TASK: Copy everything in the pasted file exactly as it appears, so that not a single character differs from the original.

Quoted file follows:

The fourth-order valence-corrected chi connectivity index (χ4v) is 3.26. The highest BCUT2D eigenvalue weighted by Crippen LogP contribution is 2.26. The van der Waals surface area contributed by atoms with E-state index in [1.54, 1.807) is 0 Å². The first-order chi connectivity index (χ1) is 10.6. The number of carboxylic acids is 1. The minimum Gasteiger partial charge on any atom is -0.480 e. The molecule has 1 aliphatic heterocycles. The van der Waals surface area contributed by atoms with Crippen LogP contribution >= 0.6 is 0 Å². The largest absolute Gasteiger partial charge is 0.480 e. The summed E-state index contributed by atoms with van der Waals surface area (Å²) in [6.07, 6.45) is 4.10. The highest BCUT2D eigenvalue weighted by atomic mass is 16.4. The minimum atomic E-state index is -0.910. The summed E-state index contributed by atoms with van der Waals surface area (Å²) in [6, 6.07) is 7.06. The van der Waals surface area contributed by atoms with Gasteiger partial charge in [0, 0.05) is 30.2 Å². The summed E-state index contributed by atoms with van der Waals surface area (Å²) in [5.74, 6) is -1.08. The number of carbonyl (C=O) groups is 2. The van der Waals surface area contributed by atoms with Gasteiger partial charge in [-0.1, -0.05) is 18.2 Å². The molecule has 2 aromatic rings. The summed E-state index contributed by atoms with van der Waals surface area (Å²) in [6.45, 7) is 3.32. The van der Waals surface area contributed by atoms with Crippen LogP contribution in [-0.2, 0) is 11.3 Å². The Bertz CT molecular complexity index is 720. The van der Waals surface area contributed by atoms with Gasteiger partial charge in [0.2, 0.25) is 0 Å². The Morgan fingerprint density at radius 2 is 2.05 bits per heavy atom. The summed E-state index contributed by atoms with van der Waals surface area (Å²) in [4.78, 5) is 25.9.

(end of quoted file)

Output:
The fourth-order valence-corrected chi connectivity index (χ4v) is 3.26. The highest BCUT2D eigenvalue weighted by Crippen LogP contribution is 2.26. The van der Waals surface area contributed by atoms with E-state index in [1.54, 1.807) is 0 Å². The first-order chi connectivity index (χ1) is 10.6. The number of carboxylic acids is 1. The minimum Gasteiger partial charge on any atom is -0.480 e. The molecule has 1 aliphatic heterocycles. The van der Waals surface area contributed by atoms with Crippen LogP contribution >= 0.6 is 0 Å². The largest absolute Gasteiger partial charge is 0.480 e. The summed E-state index contributed by atoms with van der Waals surface area (Å²) in [6.07, 6.45) is 4.10. The highest BCUT2D eigenvalue weighted by atomic mass is 16.4. The minimum atomic E-state index is -0.910. The summed E-state index contributed by atoms with van der Waals surface area (Å²) in [6, 6.07) is 7.06. The van der Waals surface area contributed by atoms with Gasteiger partial charge in [0, 0.05) is 30.2 Å². The summed E-state index contributed by atoms with van der Waals surface area (Å²) in [5.74, 6) is -1.08. The number of carbonyl (C=O) groups is 2. The van der Waals surface area contributed by atoms with Gasteiger partial charge in [-0.1, -0.05) is 18.2 Å². The molecule has 2 aromatic rings. The summed E-state index contributed by atoms with van der Waals surface area (Å²) in [6.45, 7) is 3.32. The van der Waals surface area contributed by atoms with Crippen LogP contribution in [-0.2, 0) is 11.3 Å². The Bertz CT molecular complexity index is 720. The van der Waals surface area contributed by atoms with Gasteiger partial charge in [0.2, 0.25) is 0 Å². The Morgan fingerprint density at radius 2 is 2.05 bits per heavy atom. The summed E-state index contributed by atoms with van der Waals surface area (Å²) in [4.78, 5) is 25.9.